Accordingly, it is highly desirable to increase inorganic content to improve physical properties while maintaining transparency and flexibility of organic/inorganic hybrid materials.

BRIEF SUMMARY OF THE INVENTION

The invention provides an organic/inorganic hybrid material, comprising an organic polymer; and a plurality of inorganic nanoplatelets, wherein the inorganic nanoplatelets are self-connected or connected via a linker to constitute an inorganic platelet network.

The invention also provides a method for fabricating an organic/inorganic hybrid material, comprising: (a) providing an organic dispersion of inorganic nanoplatelets; and (b) mixing the organic dispersion with a polymer solution to form an organic/inorganic hybrid material, wherein the inorganic nanoplatelets are self-connected or connected via a linker to constitute an inorganic network structure.

A detailed description is given in the following embodiments with reference to the accompanying drawings.

BRIEF DESCRIPTION OF THE DRAWINGS

The present invention can be more fully understood by reading the subsequent detailed description and examples with references made to the accompanying drawings, wherein:

FIG. 1 is a schematic view of organic/inorganic hybrid materials according to an embodiment of the invention; and

FIGS. 2 a-2 b show two different mechanisms for the formation of an inorganic platelet network structure.

DETAILED DESCRIPTION OF THE INVENTION

The following description is of the best-contemplated mode of carrying out the invention. This description is made for the purpose of illustrating the general principles of the invention and should not be taken in a limiting sense. The scope of the invention is best determined by reference to the appended claims.

The invention provides a novel route to form an inorganic network matrix in organic/inorganic hybrid materials by interconnection of clays. By the formation of the inorganic network structure, the hybrid materials can keep their transparency and flexibility at a high inorganic content, and exhibit greatly reduced coefficients of thermal expansion.

Referring to FIG. 1, a schematic view of an organic/inorganic hybrid material 100 according to an embodiment of the invention is shown. The organic/inorganic hybrid material 100 includes an organic polymer 10 and an inorganic platelet network structure 20 or 20′. In one embodiment, the inorganic platelet network structure 20 is a continuous phase constituted by a plurality of inorganic nanoplatelets 40 having a size of about 5-500 nm through connection with a linker 30. In another embodiment, the inorganic platelet network structure 20′ is a continuous phase formed by self-connection of the inorganic nanoplatelets 40. Thus, the hybrid material of the invention is characterized by the formation of organic-inorganic bicontinuous phases, wherein the organic polymer 10 may or may not be chemically bonded to the inorganic platelet network structure 20/20′. This is distinct from the conventional approaches which modify clays with quaternary ammonium compounds or surface modifiers and then disperse the modified clay in a continuous organic phase.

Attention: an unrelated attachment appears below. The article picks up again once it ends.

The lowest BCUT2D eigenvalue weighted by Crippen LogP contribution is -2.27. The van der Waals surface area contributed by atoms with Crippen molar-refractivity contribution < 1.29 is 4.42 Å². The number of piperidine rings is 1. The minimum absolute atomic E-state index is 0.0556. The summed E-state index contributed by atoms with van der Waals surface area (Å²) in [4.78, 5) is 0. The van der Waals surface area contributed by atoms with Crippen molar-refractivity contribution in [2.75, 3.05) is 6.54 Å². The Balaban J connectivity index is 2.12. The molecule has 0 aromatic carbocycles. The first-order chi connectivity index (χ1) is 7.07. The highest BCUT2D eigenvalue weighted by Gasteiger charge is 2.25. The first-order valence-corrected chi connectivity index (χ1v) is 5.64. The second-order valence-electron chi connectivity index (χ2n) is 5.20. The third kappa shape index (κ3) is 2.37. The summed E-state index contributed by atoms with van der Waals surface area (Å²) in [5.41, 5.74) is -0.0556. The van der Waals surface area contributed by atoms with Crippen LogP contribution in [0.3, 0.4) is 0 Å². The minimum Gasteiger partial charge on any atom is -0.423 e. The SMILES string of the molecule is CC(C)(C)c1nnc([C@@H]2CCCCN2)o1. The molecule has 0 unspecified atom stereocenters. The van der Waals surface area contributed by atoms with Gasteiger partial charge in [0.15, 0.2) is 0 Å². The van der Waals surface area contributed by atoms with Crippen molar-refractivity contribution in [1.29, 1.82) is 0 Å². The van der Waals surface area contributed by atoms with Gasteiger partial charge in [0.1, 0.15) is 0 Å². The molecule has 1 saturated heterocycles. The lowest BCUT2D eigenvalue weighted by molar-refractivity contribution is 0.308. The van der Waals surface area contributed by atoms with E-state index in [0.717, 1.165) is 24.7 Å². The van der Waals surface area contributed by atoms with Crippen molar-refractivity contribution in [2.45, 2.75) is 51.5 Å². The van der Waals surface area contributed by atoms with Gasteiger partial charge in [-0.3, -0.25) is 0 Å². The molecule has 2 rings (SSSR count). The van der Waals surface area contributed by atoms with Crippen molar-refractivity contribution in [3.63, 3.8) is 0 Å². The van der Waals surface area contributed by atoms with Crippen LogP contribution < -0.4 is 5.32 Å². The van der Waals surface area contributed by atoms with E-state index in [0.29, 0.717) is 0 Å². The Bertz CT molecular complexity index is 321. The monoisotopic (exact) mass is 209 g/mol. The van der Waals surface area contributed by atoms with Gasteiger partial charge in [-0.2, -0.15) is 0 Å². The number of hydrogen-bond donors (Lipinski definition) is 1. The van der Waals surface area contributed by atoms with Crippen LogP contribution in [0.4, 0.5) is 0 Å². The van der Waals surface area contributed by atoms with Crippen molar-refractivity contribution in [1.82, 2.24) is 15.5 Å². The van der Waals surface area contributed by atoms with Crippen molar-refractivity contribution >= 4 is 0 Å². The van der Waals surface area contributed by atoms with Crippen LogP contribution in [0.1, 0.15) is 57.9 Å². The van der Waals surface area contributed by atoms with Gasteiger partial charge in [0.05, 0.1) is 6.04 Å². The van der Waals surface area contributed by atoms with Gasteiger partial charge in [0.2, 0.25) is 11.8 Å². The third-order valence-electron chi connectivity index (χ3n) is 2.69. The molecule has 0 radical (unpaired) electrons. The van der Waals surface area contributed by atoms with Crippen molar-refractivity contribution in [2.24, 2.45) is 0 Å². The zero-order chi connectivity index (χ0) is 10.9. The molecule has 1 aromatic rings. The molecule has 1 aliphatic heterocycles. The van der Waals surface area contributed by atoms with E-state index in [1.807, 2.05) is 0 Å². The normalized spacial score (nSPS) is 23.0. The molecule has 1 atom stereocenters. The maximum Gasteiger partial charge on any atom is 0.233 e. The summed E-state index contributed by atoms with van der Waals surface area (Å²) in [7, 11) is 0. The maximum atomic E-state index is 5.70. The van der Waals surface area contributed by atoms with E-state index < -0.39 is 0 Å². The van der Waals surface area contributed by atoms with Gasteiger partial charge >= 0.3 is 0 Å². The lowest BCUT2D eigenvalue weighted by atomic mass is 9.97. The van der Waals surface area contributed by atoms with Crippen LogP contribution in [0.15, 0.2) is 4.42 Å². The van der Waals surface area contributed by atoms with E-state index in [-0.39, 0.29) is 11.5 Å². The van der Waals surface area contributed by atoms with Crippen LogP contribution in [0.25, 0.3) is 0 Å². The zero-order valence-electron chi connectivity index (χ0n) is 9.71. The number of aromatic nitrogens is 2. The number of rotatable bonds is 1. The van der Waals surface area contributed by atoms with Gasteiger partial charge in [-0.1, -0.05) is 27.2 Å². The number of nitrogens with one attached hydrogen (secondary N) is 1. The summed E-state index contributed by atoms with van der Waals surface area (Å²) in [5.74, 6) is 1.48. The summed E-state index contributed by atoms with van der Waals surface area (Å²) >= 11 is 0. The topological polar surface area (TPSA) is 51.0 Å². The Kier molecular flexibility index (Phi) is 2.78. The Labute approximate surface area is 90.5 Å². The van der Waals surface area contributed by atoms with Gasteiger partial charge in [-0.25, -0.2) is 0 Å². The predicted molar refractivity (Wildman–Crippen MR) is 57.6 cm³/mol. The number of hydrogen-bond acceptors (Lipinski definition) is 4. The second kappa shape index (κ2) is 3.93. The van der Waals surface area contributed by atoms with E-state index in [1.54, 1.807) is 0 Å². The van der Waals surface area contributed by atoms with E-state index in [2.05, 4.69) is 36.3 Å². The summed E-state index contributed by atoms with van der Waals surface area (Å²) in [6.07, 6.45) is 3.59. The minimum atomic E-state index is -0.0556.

In conventional hybrid materials, inorganic nanoplatelets are dispersed in a polymer matrix as a discontinuous phase, and when the inorganic content is increased to over 30 wt %, the haze level of the hybrid materials will increase due to light scattering of the inorganic nanoplatelets, resulting in poor transparency. On the other hand, in the hybrid materials of the invention, the inorganic nanoplatelets form a three-dimensional network such that the hybrid materials can keep high transparency even at a considerably high inorganic content (>30 wt %).

The organic/inorganic hybrid material of the invention may be prepared from an organic dispersion of inorganic nanoplatelets and a polymer solution. In one embodiment, the inorganic nanoplatelets are self-connected to form the above described inorganic platelet network structure. In another embodiment, a linker can be used to connect the inorganic nanoplatelets to form the inorganic network structure.

The inorganic nanoplatelets used in the invention may be natural or synthetic nanoclays having a size of about 5-500 nm, preferably about 20-300 nm. The inorganic nanoplatelets preferably have an aspect ratio of not less than 10, more preferably about 50-10000. Either cation-exchange clays or anion-exchange clays may be used. The ion exchange capacity may range, for example, from 50 to 200 meq/100 g. Examples of the inorganic nanoplatelets include, but are not limited to, smectite clay, vermiculite, halloysite, sericite, mica, synthetic mica, layered double hydroxide (LDH), synthetic smectite clay (for example, SWN available from Cope Chemical Co.), or combinations thereof. Examples of the smectite clay include montmorillonite, saponite, beidellite, nontronite, hectorite, stevensite, and so on. These inorganic nanoplatelets may be used singly or as a mixture of two or more. It is preferable that the inorganic nanoplatelets contain hydroxyl groups, either inherently or by surface modification.